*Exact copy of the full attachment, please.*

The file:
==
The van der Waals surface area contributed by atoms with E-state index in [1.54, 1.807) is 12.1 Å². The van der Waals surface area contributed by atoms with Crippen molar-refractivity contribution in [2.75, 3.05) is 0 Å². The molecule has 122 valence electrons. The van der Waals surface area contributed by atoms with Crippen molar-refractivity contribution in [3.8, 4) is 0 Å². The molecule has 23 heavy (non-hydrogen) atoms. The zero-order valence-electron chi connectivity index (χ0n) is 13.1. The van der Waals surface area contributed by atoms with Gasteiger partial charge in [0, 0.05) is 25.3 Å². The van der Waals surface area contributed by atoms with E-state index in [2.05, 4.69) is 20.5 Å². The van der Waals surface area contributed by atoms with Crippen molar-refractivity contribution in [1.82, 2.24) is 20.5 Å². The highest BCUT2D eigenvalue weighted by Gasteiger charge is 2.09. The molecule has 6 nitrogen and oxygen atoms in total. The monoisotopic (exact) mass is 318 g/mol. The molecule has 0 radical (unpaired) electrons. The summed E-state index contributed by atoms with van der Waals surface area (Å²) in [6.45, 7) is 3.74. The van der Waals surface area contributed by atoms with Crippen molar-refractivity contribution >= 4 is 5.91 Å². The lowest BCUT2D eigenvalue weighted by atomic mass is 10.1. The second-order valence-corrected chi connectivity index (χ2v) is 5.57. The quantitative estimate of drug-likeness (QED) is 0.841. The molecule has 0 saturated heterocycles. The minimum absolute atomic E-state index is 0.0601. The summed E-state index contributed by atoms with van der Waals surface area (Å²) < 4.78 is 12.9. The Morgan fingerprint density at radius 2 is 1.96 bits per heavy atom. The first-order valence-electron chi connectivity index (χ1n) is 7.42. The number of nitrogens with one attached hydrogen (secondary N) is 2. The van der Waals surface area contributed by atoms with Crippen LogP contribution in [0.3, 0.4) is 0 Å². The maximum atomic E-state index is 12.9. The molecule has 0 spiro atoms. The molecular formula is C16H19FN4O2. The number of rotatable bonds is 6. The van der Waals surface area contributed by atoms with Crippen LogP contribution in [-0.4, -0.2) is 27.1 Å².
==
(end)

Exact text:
The van der Waals surface area contributed by atoms with E-state index in [1.54, 1.807) is 12.1 Å². The van der Waals surface area contributed by atoms with Crippen molar-refractivity contribution in [2.75, 3.05) is 0 Å². The molecule has 122 valence electrons. The van der Waals surface area contributed by atoms with Crippen molar-refractivity contribution in [3.8, 4) is 0 Å². The molecule has 23 heavy (non-hydrogen) atoms. The zero-order valence-electron chi connectivity index (χ0n) is 13.1. The van der Waals surface area contributed by atoms with Gasteiger partial charge in [0, 0.05) is 25.3 Å². The van der Waals surface area contributed by atoms with E-state index in [2.05, 4.69) is 20.5 Å². The van der Waals surface area contributed by atoms with Crippen molar-refractivity contribution in [1.82, 2.24) is 20.5 Å². The highest BCUT2D eigenvalue weighted by Gasteiger charge is 2.09. The molecule has 6 nitrogen and oxygen atoms in total. The monoisotopic (exact) mass is 318 g/mol. The molecule has 0 radical (unpaired) electrons. The summed E-state index contributed by atoms with van der Waals surface area (Å²) in [6.45, 7) is 3.74. The van der Waals surface area contributed by atoms with Crippen molar-refractivity contribution >= 4 is 5.91 Å². The lowest BCUT2D eigenvalue weighted by atomic mass is 10.1. The second-order valence-corrected chi connectivity index (χ2v) is 5.57. The quantitative estimate of drug-likeness (QED) is 0.841. The molecule has 0 saturated heterocycles. The minimum absolute atomic E-state index is 0.0601. The summed E-state index contributed by atoms with van der Waals surface area (Å²) < 4.78 is 12.9. The Morgan fingerprint density at radius 2 is 1.96 bits per heavy atom. The first-order valence-electron chi connectivity index (χ1n) is 7.42. The number of nitrogens with one attached hydrogen (secondary N) is 2. The van der Waals surface area contributed by atoms with Crippen LogP contribution in [0.3, 0.4) is 0 Å². The maximum atomic E-state index is 12.9. The molecule has 0 spiro atoms. The molecular formula is C16H19FN4O2. The number of rotatable bonds is 6. The van der Waals surface area contributed by atoms with Crippen LogP contribution in [-0.4, -0.2) is 27.1 Å².